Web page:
In an incredible overreaction, Kyle Kimball, head of the NYC Economic Development Corporation (EDC), announced that he was abandoning development of Sunset Park’s South Brooklyn Marine Terminal (SBMT), simply because City Councilman Carlos Menchaca didn’t give him what he wanted.
SBMT comprises ten blocks along the waterfront in Sunset Park, southwards from 29th Street. It is an intermodal facility, named because it is capable of handling freight three ways – by water, by rail and by truck. It currently has only one tenant, a municipal recycling center. The rest of it – 72 acres – is currently vacant.
Much of Sunset Park’s industrial area is controlled by EDC. These city owned properties include the Brooklyn Army Terminal, the 65th Street Rail Yard and the historic Bush Terminal. EDC also controls properties in Red Hook, the Cruise Terminal and the Red Hook Container Terminal.
EDC is a city agency. President Kimball is a mayoral appointee. EDC was created to operate independently of local planning areas for the purpose of bringing money and jobs to the city. Their website boasts of the billions of dollars in private investments they have brought into the city.
“By encouraging commerce within the City, managing City-owned properties, administering loans and financing, and facilitating commercial and industrial development, New York City Economic Development Corporation successfully completed hundreds of development projects and implemented many public policy initiatives,” declares their website.
EDC was asking the City Council’s approval to become a “Master Leaseholder” of SBMT. This arrangement switches oversight of publicly owned land from local representation to EDC. They argue that this is what is needed to keep New York competitive – their fast action is what businesses want when they are looking to relocate.
They claim that normal government acts too slowly to make deals that are beneficial for commerce. Having control of a Master Lease allows EDC to make quick decisions about public land without having to go through the community and thus avoid oversight of their political representatives.
EDC fashions themselves after the private sector, as a profit making business. Their website boasts of their “greater operational flexibility than other organizations that provide similar services. This allows our employees to enjoy the experience of both a public and private sector organization.”
EDC has been criticized for being bottom-line oriented at the expense of the public. Social justice groups complain that worker concerns are given short shrift. One of those complaints comes from Bandworkers, an advocacy group for food workers.
A few years ago, EDC and Goldman Sachs partnered on an initiative to provide loans to small food manufacturers. Brandworkers wanted to make sure that that the applicants treat their workers fairly. The food industry has a reputation for exploiting workers, especially the many immigrants in that profession.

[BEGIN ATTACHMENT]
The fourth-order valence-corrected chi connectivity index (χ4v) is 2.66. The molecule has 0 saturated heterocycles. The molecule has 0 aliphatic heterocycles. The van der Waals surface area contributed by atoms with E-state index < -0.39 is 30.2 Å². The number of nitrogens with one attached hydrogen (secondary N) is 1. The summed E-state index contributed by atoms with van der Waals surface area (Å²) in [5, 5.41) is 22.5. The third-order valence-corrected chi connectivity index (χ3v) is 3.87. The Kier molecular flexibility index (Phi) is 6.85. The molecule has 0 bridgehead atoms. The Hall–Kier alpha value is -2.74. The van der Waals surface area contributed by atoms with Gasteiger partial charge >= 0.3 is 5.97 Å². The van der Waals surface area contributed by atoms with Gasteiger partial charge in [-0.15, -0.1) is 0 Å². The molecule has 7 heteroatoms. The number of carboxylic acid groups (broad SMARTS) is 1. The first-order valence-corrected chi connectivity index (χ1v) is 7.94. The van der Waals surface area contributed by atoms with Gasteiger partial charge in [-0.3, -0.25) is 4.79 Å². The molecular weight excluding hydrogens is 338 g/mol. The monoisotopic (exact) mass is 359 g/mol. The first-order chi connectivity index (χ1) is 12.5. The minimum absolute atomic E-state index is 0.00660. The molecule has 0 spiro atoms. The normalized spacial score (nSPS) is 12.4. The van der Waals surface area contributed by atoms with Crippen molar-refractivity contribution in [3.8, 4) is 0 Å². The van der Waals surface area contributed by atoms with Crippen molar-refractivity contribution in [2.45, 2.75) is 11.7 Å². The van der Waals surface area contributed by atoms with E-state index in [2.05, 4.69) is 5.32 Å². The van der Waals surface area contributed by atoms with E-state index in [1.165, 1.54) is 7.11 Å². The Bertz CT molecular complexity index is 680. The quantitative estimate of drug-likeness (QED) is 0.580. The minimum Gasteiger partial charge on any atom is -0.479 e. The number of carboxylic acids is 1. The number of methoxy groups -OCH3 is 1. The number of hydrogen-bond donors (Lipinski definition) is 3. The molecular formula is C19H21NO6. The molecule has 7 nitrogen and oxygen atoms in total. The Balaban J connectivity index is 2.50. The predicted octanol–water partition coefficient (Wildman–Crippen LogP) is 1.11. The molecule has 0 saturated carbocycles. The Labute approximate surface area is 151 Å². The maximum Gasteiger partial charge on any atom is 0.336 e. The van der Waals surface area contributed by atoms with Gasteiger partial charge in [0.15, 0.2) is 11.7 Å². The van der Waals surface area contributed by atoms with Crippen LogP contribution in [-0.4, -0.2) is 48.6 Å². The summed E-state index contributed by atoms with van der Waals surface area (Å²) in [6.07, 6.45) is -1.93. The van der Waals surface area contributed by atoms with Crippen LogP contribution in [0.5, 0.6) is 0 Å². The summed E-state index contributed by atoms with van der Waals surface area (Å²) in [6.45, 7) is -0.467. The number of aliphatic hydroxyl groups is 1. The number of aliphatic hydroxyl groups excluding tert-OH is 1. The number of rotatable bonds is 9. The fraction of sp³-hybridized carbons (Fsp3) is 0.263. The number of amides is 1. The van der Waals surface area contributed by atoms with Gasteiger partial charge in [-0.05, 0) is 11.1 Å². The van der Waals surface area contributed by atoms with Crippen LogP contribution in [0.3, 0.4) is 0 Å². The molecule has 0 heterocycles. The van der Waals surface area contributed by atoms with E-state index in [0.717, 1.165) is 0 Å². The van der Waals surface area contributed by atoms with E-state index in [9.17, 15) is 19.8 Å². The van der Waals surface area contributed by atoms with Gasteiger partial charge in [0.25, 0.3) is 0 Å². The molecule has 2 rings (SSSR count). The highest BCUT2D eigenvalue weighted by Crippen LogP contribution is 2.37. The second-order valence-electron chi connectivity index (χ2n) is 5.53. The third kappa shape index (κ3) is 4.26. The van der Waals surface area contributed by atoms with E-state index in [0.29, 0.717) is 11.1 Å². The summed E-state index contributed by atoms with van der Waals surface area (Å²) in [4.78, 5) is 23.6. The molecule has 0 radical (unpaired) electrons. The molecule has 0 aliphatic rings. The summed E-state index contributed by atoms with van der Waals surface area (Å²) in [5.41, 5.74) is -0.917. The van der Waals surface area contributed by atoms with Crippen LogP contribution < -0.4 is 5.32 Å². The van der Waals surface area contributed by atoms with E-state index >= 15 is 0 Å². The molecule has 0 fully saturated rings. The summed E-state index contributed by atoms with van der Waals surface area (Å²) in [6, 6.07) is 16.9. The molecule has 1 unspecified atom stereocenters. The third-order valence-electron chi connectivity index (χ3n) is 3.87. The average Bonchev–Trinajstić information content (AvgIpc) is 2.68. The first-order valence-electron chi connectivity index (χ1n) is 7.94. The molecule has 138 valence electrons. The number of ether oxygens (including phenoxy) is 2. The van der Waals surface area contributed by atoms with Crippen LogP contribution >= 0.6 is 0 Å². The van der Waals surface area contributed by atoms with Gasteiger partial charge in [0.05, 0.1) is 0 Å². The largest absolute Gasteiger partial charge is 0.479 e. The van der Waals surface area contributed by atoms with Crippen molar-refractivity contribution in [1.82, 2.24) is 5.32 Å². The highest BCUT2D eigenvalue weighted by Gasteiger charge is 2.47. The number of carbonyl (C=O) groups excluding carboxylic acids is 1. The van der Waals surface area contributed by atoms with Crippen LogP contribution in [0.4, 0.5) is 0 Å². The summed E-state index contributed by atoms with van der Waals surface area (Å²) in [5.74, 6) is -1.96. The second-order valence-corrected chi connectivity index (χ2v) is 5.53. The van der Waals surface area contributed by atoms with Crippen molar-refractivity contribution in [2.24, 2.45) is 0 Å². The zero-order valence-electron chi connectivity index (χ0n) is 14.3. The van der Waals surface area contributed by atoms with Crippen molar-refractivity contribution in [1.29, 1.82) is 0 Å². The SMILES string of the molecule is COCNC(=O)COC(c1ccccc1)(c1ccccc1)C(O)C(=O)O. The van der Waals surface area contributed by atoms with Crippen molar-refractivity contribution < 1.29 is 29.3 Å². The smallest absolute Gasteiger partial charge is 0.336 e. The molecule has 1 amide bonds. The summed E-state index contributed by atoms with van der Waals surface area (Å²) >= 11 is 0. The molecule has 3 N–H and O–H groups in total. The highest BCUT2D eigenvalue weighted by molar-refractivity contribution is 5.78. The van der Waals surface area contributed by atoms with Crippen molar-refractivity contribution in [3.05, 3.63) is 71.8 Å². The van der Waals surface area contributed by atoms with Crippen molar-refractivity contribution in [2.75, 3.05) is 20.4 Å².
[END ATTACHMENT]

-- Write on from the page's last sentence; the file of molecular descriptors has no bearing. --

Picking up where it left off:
EDC would not involve Brandworkers in the loan process, saying that these were matters for regulators, not for an economic development agency.
In Red Hook, many feel that EDC has ignored neighborhood wishes. The Cruise Terminal and the Pier 11 shed are public properties, yet the neighborhood is given very little say in their usage. A few years ago a local group was interested in community and business uses for the shed and were generally ignored. The community has asked for ferry service from the Atlantic Basin, and a local ferry company, NY Water Taxi, was willing to do so. Instead, a competing service, BillyBey was given control of the Basin, without running any ferries.
The Cruise Terminal, which opened in 2006 and at one point had a ships berthed 44 days a year, is currently down to 17 days. Some think that EDC is not supportive of the terminal, that their focus is on the Manhattan Terminal that they also operate.
Public use of EDC’s waterfront is minimal. In 2012, EDC planned to bring a summer concert series to the neighborhood, but cancelled it at the last minute. EDC has made many promises regarding PortSide and cultural uses of the Basin, but never followed through on any of them.
Former Comptroller John Liu performed an EDC audit in 2010 and found financial discrepancies on the amount of money they owed NYC – and what was actually paid. Liu called EDC “a powerhouse agency, but we have very little understanding of what comes in and out of it. You cannot see anything that is going on.”
Must decide over the holidays
Just before Thanksgiving, EDC told the City Council of their intent to have SBMT’s lease transferred to them. They demanded a term of 49 years. A December 15 hearing was scheduled by the subcommittee on Landmarks, Public Siting and Maritime Uses to consider their request.
Three top EDC executives appeared before the committee to make their case. The committee includes Councilmembers Stephen Levin and Inez Barron. Carlos Menchaca, who represents both Sunset Park and Red Hook, and David Greenfield, chair of the Land Use committee, joined the regular committee members for this hearing.
EDC’s COO, Zachary Smith made the initial presentation. He was joined by Andrew Genn, Sr. VP, Ports & Transportation and Josh Nelson, VP in their transportation department.